Monthly Archives: May 2013


IMG_2410When I first visited the Middle East I was greeted with looks of disgust when I enquired what za’atar was. Only later did I find that I was taking to a Jordanian man of Palestinian descent, to whom za’atar is a social signifier of their household. Distinct differences in flavour will denote the area it is from and the particular family. Imagine, if you will, almost an entire region of za’atar ‘sommeliers’ pinpointing the vintage and domain. Now perhaps you can understand his shock at my ignorance. Ask a Frenchman what wine is and you might receive that similar sequence of emotions from shock, then confusion, drawing into a dawning enthusiasm of enlightening this future pupil with an education.

From then on I was showered with za’atar at every meal and all I could do was encourage it. It is divine. I was so enamoured with this herb mix that I brought 7 kilos back in my bag. One might say that my return at Christmas took on a middle eastern theme. So on arrival to New Zealand, I was sorely disheartened that I couldn’t find it for love nor money in even the most obscure shops so I started making my own.

Recipe takes 5 minutes

30g Thyme
30g Marjoram
30g Oregano
20g Sumac
30g sesame seeds, roasted
1 tsp salt

Firstly, roast your sesame seeds in the over until brown. Then simply mix the ingredients together in a bowl. The more sumac you add the more citrus the flavour will be. Start with a little, and add to taste. This is really your biggest variable in the taste of the herb mix. Dip some bread into oil and then the za’atar, or top your hummus with it. I like to add it to my scrambled eggs as something a bit different.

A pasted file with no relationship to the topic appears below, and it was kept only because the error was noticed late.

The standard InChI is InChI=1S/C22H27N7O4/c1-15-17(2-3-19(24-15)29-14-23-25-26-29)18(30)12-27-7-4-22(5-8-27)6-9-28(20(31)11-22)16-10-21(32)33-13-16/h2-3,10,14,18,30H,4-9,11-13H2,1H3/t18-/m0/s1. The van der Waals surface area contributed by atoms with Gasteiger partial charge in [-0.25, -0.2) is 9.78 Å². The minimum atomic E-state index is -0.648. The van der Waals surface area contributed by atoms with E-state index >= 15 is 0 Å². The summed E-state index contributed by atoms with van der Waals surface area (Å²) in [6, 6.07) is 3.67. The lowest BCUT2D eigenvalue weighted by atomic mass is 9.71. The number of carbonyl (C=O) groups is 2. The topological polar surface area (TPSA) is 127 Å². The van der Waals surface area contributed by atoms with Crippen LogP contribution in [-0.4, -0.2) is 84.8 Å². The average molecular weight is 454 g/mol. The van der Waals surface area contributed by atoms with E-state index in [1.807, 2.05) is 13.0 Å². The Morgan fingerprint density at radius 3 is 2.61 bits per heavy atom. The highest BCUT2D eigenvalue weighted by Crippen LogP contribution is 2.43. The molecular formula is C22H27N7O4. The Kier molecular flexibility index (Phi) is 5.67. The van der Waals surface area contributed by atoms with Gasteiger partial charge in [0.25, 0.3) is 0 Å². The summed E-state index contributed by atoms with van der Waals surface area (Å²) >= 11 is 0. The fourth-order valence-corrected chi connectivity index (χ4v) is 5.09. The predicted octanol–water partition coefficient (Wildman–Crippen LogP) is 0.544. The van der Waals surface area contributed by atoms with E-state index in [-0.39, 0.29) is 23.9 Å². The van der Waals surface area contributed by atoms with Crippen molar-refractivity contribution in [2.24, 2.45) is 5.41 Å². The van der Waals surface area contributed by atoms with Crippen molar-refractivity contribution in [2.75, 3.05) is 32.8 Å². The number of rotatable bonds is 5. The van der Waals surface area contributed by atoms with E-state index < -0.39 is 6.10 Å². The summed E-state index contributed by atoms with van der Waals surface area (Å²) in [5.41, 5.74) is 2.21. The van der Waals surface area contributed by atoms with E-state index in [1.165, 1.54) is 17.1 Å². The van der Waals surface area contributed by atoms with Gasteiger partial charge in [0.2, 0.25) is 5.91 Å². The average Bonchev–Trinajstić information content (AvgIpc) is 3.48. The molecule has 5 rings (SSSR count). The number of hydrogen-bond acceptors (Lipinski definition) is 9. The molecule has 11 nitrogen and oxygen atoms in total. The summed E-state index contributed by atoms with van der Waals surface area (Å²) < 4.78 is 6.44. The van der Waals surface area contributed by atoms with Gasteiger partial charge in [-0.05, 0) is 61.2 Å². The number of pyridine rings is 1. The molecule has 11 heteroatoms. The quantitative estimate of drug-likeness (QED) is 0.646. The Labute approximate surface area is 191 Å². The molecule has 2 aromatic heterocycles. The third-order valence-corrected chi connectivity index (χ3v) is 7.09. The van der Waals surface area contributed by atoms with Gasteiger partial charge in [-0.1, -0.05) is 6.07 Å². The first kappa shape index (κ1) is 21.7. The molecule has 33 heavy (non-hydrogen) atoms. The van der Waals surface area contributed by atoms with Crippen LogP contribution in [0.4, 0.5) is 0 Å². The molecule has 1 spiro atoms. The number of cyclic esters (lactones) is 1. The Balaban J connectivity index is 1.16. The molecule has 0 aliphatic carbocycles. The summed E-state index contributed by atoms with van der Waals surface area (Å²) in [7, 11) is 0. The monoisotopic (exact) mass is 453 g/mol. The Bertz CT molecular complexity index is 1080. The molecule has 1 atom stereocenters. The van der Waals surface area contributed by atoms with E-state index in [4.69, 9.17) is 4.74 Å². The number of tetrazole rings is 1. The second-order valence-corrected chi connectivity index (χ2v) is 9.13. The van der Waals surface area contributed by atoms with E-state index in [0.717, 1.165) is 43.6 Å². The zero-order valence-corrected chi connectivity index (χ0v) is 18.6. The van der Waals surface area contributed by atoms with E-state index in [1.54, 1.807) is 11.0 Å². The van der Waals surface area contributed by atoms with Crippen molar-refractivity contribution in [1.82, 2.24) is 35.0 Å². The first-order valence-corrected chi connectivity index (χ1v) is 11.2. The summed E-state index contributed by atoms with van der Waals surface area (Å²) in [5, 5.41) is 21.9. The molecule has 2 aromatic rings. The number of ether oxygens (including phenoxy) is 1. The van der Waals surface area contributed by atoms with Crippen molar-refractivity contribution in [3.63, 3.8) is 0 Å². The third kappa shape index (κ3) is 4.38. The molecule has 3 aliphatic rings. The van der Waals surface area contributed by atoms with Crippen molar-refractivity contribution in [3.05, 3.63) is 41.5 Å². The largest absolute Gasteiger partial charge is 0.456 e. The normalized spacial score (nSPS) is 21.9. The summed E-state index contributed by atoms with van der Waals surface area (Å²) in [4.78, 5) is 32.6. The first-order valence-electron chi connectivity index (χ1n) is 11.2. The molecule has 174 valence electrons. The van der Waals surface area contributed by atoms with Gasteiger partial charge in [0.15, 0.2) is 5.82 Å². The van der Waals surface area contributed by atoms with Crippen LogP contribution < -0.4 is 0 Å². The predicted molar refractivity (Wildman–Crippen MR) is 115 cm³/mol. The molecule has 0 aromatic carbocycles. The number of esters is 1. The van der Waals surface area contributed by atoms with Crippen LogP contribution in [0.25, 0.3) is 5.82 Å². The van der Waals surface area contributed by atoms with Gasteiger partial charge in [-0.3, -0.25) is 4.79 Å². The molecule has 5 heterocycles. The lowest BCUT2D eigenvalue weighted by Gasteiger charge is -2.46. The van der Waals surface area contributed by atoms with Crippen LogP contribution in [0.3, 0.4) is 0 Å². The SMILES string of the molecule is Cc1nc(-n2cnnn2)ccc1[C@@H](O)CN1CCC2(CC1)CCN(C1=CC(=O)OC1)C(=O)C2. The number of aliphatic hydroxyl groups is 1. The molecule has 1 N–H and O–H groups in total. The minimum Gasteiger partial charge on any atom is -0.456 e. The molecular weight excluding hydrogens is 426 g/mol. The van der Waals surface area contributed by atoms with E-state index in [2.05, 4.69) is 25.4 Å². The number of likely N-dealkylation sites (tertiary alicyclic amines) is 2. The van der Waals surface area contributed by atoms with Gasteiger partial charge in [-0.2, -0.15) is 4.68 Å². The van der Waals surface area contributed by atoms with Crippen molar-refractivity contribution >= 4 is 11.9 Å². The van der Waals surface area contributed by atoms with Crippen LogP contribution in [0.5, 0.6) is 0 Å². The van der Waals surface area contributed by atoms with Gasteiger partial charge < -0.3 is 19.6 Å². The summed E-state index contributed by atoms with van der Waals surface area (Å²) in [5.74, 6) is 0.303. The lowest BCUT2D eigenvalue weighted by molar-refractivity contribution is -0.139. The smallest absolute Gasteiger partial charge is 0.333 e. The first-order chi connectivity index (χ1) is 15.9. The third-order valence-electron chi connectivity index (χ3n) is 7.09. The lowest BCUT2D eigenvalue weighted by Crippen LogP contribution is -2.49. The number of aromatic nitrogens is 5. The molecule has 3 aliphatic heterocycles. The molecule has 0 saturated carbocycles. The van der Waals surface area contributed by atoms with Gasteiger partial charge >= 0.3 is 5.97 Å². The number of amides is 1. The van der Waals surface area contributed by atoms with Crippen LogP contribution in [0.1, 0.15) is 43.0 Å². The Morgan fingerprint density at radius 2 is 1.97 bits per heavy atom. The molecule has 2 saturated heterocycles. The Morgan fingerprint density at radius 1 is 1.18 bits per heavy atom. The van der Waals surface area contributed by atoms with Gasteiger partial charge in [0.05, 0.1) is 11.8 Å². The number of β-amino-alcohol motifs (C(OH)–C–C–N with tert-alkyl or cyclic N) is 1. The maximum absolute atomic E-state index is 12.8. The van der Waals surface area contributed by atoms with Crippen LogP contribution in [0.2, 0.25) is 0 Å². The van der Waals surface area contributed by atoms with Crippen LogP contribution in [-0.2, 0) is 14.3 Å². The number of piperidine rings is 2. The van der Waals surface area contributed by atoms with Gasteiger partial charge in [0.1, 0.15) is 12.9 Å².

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Machchi Kari

IMG_2354Simply fish curry. But in Hindi it sounds more attractive and authentic than fish curry. But on the other hand, maybe it’s a bit like a Wetherspoons pub calling their mash “purée de pommes de terre”…

I’m not going to lie, it took me a long time to make curries from scratch that tasted half decent. Too watery, too much chili, not enough cumin, too much turmeric. I won’t profess to get it right every time still. What I’m looking for is a balance. Too often is a decent prawn or fillet overpowered in a curry to the point that it simply becomes texture. But this recipe is delicate and smooth, with the right balance of flavours bursting through whilst still being able to actually taste the fish.

The basis of this recipe is embellished from the encyclopaedic Complete Asian Cookbook by Charmaine Solomon, and I’ve given it the slightest of  tweaks to give it something extra delicate. Please don’t be put off making a curry from scratch, it will taste much fresher and as you will see it’s not difficult, and if you don’t have the ingredients in your cupboard already, you should!

Serves 4

4 fillets of white fish, chopped in 1 inch cubes
(approx 500g monkfish, cod, hapuka, snapper, pollock)
2 tbsp oil
6-8 curry leaves
1 medium onion, finely sliced
2 cloves garlic, finely sliced
1 1/2 inch fresh ginger grated
1 tbsp ground coriander
2 tsp ground cumin
1/2 tsp ground turmeric
1 tsp chili powder
1 1/2 tsp ground fenugreek
1 can coconut milk
Salt to taste

Prep you ingredients first. If you are cooking brown rice this needs to go on as you start.

Heat the oil in a wide saucepan and fry the curry leaves until brown. Add the onion, garlic and ginger and fry until soft and golden. Add all the ground spices, stirring until fragrant. Add the coconut milk and salt and bring to the boil, stirring. Simmer for 10 minutes uncovered. Only add the fish 4 minutes before you serve, simmering to cook through. The secret here is the fenugreek so don’t miss it out.

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Swashbuckler’s Stew